Get dental patients to pay: the 6 C’s of collections
The question I hear the most from front office staff is, “How do we get patients to pay?”
Even when we try to be proactive—by speaking to patients about their estimated portion, what the insurance will or will not pay, that they will owe for what the insurance does not cover—it doesn’t change how difficult it is to collect what patients owe us. They still seem to forget to pay or become upset with the dental office about having to pay.
This causes the team members responsible for collecting balances to become discouraged and feel like they’re fighting an uphill battle. As a result, collections percentages in dental offices either decline or, at the very least, plateau.
“Collections” is the big C word in dental offices, one that gets tossed around a lot but is often not addressed completely. If this area needs improvement in your office, implement the six C’s to help increase your collections.
Everyone on the team needs to develop strong verbal skills to discuss money and collections with patients. In order for patients to become comfortable paying, the team must be adept at discussing payment options, insurance estimates, and so on. Everyone on the team should be trained on this because patients will ask staff throughout the appointment about their payment options, not just at the end of their visits.
If the team keeps evading patients’ questions with responses such as, “Your insurance should cover this,” or “The staff up front can go over that with you,” then patients will become infected with the attitude of avoiding the topic. By the time someone is willing to discuss money in a forthright manner, patients may lose confidence in the team and focus on paying as little as possible rather than following their recommended treatment plans.
To ensure the office is paid for each procedure, there should be coordination of systems, policies, and team members. There should be a payment policy that everyone follows, and detail-oriented systems for transferring information between team members to ensure that nothing is dropped along the way. You need clearly defined systems for how each patient goes through the case presentation process. Well-executed handoffs are key to making sure that communication is passed effectively from one employee to the next.
Discussing money can be difficult, especially when it requires someone to pay right now. Those on the team responsible for payment need to be calm, collected, and confident when it comes time to ask for payment. If patients detect any wavering on the part of staff, they will be more likely to try to negotiate and less likely to pay. Confidence is much easier for the team members who have to ask for payment when they know there are coordinated office systems and they’re backed with the right communication along the way.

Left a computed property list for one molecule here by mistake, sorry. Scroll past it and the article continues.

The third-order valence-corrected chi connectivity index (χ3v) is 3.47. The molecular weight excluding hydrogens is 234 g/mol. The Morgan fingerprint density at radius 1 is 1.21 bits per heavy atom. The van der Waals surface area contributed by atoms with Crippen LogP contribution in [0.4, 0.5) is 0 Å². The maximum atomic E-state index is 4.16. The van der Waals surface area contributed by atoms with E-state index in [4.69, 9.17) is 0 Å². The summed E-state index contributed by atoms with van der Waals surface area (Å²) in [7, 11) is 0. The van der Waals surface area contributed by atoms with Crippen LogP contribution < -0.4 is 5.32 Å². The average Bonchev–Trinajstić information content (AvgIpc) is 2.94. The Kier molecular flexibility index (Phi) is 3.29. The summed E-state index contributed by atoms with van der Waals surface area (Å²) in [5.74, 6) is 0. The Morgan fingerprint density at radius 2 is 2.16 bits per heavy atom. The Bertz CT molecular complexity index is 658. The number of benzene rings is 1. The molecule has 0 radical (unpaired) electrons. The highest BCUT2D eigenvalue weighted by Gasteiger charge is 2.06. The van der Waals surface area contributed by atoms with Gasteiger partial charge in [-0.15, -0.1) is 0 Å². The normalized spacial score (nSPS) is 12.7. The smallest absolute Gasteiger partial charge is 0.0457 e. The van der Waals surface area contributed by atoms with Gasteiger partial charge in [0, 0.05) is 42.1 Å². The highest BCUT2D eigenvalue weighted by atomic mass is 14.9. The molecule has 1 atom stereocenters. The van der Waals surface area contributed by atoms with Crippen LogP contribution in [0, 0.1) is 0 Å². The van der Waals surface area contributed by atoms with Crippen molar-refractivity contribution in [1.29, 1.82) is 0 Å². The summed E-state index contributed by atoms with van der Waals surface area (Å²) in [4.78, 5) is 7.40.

A major way to kill collections is by making the mistake of determining whether someone can afford treatment prior to case presentation and discussion with them. Everyone reading this article can cite times when patients walked in and you thought, “There’s no way that person can afford their treatment plan.” Then they paid with the cash they had hidden under their mattress! On the flip side, we’ve all had patients who live in the big houses and drive the fancy cars but have no money or credit to pay for their treatments.
Let these patients be reminders that you cannot judge a book by its cover. In the dental field this means we cannot judge patients based on what they drive or wear. Jumping to conclusions about what patients can or cannot pay does not allow the office to fully present to patients what they need, and it’s killing your collections. It also indicates the office’s need for a better customer service mindset. After all, if you’re busy making judgment calls about how much money patients do or do not have, you can’t pay attention to the reality of what patients are doing or saying to indicate what they need from the practice.
The treatment plans we’re presenting might involve payments of a few hundred dollars or a few thousand dollars. When we simply state the amount and ask patients how they want to pay, they will likely respond, “I don’t have that kind of money.” Too often, we hear this and assume it means that a patient cannot or will not pay. However, oftentimes what someone really means is that they don’t have the entire amount available up front or they’re not immediately sure how they’ll gather the funds.
At this point, the best course of action is to offer patients more choices. Invite a discussion about ways they can afford to receive the treatment. A great way to do this is to call up the payment calculator from CareCredit on the computer in the consult room and calculate what the monthly payment amount would be if the patient financed the payment. The next step is to ask, “If you could get the payment to this amount per month, would you be able to receive the treatment then?” This is great customer service because it puts patients at ease and makes them more likely to accept the treatment plans that are best for their dental health. Also, it’s true that patients who accept treatment in this way are more likely to help the office get paid.
6. Continual training
This final C is the most important one. The first five C’s can only be successful when the staff is well trained. It is important to get team members trained in order for them to confidently communicate payment choices to patients. But this is far from being a one-time training event. The information is so key to a practice’s success that the staff will need continuous training on collections. Over time, it is human nature to become relaxed and return to bad habits. Continual training and improvement will not only help in the area of collections but will also help in the overall collaboration of the team, which is a big bonus!
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